When I got out of college, I got out of grad school, and eventually ended up in New Jersey, and I got involved with the quilting group there, it was neat. They advertised in the paper that they wanted quilters, they needed quilters. It was at a Reformed Church, and we were members of the Reformed Church, so that was very good. I could go over there and do my thing. I was looking for something to do. I was newly married, as I was saying, out of grad school, didn't have a lot of money. Everything that seemed, in the store, the kits that you could do, the embroidery kits, or whatever, was so slap-bang. You could buy the kit, you put it together, and three days later you had a finished product. I wanted something that would take a long time. I wanted something that I could really be proud of when I got done. Maybe that's why I keep track of how many hours I actually put into it. You can look at it and say oh well, it didn't take very long to do that. Well, this did take a long time and I put a lot of me into it. That's why I like quilting projects rather than sewing, or something of that nature.

MM: I heard you say earlier, I believe you mentioned Indiana and New Jersey.

MF: Illinois.

MM: Illinois, next to each other. Where did you start out? Where were you raised?

MF: I was raised in northeast Pennsylvania, Wilkes-Barre, on a farm in a non-farming area. I went to grad school in Illinois where I met my husband. Then we went back to Delaware for about three years. Then we went up to New Jersey, where we settled until we came here a year and a half ago. So we were about thirty-eight years or so in New Jersey.

That's where my quilting was done, was started.

MM: In New Jersey?

MF: In New Jersey with the Spotswood Reformed Church Quilters.

MM: [laughs.] A little plug.

MF: Why not. I don't know if they even exist anymore.

MM: Are there other quilters in your family? I know you mentioned your mother.

MF: I don't really know of any. I'm an only child so there's no brothers and sisters doing it. I don't think anybody else in our family does it. Some of my cousins on my mother's side may, but I've never heard of it.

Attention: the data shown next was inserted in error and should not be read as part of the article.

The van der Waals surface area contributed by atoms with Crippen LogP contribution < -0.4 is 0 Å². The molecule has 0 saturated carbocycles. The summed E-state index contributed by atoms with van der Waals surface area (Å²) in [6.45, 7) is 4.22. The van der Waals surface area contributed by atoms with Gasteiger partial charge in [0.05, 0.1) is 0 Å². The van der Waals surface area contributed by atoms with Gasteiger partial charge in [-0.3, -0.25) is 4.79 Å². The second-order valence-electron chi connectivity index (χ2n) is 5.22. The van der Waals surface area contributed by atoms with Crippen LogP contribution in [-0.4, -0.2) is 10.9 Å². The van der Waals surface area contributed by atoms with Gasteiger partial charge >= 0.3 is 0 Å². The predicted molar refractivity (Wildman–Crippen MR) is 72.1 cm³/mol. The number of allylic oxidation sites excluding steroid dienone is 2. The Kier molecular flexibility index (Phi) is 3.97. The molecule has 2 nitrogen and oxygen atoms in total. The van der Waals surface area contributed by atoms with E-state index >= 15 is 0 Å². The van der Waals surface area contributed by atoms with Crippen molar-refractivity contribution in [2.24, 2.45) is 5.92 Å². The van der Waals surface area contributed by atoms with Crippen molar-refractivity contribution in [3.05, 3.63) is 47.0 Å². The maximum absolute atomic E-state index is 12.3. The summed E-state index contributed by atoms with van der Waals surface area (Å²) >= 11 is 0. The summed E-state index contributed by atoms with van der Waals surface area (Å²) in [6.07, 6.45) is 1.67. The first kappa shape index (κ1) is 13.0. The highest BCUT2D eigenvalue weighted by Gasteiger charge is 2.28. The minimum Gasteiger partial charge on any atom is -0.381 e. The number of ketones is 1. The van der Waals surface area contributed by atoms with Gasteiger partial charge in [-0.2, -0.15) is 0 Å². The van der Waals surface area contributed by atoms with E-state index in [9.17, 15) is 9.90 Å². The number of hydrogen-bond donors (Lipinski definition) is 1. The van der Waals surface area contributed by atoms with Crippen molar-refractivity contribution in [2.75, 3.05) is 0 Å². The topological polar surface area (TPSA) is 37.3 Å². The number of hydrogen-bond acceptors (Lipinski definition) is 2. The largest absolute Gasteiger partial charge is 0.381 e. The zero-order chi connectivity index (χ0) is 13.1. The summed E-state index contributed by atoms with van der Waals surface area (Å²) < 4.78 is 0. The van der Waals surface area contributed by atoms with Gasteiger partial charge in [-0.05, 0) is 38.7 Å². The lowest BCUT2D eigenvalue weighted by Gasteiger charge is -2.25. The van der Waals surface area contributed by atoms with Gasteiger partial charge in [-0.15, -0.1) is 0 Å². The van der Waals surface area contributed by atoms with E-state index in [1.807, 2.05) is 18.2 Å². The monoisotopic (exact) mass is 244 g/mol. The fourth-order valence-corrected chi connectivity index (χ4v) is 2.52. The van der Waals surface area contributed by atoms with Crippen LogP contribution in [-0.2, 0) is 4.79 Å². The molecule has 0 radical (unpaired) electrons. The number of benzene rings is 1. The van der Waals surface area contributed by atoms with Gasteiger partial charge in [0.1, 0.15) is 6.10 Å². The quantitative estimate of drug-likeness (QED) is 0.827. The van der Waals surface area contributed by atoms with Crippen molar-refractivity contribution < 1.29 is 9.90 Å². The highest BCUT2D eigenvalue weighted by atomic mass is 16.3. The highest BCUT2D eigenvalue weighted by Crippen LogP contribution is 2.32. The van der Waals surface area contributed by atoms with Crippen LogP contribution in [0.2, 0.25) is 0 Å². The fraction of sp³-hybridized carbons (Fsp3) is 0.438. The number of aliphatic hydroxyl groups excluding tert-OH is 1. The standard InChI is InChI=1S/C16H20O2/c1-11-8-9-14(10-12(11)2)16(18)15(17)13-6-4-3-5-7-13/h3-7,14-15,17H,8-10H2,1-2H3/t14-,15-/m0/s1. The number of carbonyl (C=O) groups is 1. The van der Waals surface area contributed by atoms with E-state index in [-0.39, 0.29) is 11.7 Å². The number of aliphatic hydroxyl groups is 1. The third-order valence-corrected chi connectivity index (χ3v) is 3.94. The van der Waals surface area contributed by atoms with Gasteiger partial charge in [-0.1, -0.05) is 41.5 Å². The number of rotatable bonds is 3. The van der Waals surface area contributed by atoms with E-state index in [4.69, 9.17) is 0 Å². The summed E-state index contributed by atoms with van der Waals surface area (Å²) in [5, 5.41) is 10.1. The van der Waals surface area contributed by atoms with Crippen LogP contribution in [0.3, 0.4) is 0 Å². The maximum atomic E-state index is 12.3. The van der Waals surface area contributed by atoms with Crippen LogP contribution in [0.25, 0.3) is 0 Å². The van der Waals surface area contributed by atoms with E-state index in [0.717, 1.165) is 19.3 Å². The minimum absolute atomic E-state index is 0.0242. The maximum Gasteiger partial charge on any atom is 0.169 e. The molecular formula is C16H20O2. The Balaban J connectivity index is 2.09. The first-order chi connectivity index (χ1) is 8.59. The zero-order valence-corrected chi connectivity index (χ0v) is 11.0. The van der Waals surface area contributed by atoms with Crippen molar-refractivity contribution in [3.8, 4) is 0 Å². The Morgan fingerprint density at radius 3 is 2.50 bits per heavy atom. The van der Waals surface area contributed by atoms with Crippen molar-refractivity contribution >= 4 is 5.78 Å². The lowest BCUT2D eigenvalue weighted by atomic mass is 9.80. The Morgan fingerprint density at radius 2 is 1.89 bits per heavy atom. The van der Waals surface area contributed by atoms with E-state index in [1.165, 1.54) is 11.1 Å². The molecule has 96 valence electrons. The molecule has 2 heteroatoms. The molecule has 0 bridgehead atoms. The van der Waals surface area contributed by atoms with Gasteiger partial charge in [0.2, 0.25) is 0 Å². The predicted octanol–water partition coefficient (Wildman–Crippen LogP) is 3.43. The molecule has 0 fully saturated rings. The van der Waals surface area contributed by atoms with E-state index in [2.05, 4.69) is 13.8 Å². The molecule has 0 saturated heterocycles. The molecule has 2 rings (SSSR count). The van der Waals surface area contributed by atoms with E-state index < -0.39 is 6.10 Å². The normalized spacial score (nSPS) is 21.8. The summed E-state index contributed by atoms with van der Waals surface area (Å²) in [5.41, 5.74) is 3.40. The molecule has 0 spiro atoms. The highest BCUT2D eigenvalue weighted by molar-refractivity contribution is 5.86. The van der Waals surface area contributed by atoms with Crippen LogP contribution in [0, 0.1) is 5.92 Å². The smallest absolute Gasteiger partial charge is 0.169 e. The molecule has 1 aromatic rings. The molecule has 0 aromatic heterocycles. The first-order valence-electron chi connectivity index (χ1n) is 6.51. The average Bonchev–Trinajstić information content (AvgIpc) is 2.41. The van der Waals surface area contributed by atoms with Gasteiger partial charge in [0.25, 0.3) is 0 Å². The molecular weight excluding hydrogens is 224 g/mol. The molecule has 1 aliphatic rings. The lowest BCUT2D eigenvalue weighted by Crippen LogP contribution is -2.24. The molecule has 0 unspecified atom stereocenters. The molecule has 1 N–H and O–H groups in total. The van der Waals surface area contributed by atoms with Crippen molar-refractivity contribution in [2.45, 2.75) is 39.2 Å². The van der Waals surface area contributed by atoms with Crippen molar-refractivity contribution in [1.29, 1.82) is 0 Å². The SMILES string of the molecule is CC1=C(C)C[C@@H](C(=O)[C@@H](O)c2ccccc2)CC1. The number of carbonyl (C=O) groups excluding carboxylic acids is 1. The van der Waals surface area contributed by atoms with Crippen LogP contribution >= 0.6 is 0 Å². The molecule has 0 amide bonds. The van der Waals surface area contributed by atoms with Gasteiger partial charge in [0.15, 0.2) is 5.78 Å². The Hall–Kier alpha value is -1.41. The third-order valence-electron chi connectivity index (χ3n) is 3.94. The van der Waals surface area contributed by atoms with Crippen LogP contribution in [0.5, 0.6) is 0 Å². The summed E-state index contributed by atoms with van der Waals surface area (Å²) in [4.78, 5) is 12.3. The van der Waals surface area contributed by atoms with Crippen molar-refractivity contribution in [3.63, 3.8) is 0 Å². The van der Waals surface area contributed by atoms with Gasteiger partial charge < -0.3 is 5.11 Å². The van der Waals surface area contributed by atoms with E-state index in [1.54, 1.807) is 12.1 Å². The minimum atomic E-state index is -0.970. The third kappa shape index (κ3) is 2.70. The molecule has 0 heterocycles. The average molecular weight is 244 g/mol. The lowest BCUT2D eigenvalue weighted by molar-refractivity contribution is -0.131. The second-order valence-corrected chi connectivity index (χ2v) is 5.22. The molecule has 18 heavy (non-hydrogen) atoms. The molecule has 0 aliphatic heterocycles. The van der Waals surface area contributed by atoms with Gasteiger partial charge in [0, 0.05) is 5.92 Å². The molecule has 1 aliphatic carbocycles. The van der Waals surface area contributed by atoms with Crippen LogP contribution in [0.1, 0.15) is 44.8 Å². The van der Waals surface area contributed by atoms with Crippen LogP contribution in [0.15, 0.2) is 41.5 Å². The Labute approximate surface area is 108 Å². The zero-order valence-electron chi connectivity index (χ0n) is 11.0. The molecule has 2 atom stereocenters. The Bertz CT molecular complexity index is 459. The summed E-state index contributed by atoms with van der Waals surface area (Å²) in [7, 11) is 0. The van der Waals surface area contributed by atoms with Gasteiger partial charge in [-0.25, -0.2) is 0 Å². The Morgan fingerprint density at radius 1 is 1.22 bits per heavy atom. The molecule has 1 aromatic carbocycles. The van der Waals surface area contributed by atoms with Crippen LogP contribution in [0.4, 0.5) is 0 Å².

MM: So, you've never had that exposure when you were young.

MF: No, it was just my mom making her quilts. We lived on a farm, and she had to work on the farm, or we all did, and she didn't have time to quilt when I was young. A little bit, but not much. It was after they didn't have the farm, after they retired, that she then could sit. You'd go home and she'd be sitting there with the quilting frame making a quilt. But that's about it.

MM: On your questionnaire, it says that you might have an amusing experience while quilting.

MF: I already told. It was that long, long quilt.

MM: Ok. What aspects of quilt making do you enjoy most?

MF: For me, the best is the quilting, the actual quilting. The designing, not just filling up the space. Like on that Hawaiian quilt, I made a mistake and I put a lot of straight lines on that one, and that won't happen again. [MM laughs.] I hate straight lines. Deciding what blends in with the quilt, the effect you want. With me, all my quilts have plain backs which is unusual today, from what I'm seeing now. The modern way is not to have a plain back, instead to have a fabric that is patterned, because you then don't see the quilting on the back. You only have to worry about the front. [MM: Oh.] The quilting group I was in first was very different than most of people today that I've run into. I better clarify that. They were a group of older women. I was in my late twenties, probably, so I was the baby of the group. They taught you how to quilt. It was very small stitches, and if they aren't small, take your needle and take them out. Take them out. Back up. Go back to where you were, go back to there, try again.

My church back in New Jersey, had a quilting group and their attitude was anything goes. Just sew the three layers together, doesn't matter what your stitches look like. Just do it.

I could never get into that. To me it was the back had to be as pretty as the front. That's what I try to do with my quilts.

MM: It sure shows in your turkey trot quilt.